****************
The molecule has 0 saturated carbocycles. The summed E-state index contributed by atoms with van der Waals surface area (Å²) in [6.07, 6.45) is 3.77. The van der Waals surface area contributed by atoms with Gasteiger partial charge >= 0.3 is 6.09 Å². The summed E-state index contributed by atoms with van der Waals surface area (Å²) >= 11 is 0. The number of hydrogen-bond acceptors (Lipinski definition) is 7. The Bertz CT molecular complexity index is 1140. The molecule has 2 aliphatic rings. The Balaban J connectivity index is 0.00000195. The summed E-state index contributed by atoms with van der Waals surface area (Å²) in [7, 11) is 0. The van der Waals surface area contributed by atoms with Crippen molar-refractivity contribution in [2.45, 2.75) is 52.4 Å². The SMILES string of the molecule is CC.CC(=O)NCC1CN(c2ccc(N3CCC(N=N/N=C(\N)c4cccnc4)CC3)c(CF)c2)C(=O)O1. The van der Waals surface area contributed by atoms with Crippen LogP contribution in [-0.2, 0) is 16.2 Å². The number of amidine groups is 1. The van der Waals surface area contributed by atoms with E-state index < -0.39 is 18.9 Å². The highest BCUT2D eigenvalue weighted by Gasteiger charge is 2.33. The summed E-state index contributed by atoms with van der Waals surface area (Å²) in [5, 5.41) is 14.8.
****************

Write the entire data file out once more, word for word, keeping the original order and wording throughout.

The molecule has 0 saturated carbocycles. The summed E-state index contributed by atoms with van der Waals surface area (Å²) in [6.07, 6.45) is 3.77. The van der Waals surface area contributed by atoms with Gasteiger partial charge >= 0.3 is 6.09 Å². The summed E-state index contributed by atoms with van der Waals surface area (Å²) >= 11 is 0. The number of hydrogen-bond acceptors (Lipinski definition) is 7. The Bertz CT molecular complexity index is 1140. The molecule has 2 aliphatic rings. The Balaban J connectivity index is 0.00000195. The summed E-state index contributed by atoms with van der Waals surface area (Å²) in [7, 11) is 0. The van der Waals surface area contributed by atoms with Crippen molar-refractivity contribution in [2.45, 2.75) is 52.4 Å². The SMILES string of the molecule is CC.CC(=O)NCC1CN(c2ccc(N3CCC(N=N/N=C(\N)c4cccnc4)CC3)c(CF)c2)C(=O)O1. The van der Waals surface area contributed by atoms with Crippen LogP contribution in [-0.2, 0) is 16.2 Å². The number of amidine groups is 1. The van der Waals surface area contributed by atoms with E-state index < -0.39 is 18.9 Å². The highest BCUT2D eigenvalue weighted by Gasteiger charge is 2.33. The summed E-state index contributed by atoms with van der Waals surface area (Å²) in [5, 5.41) is 14.8.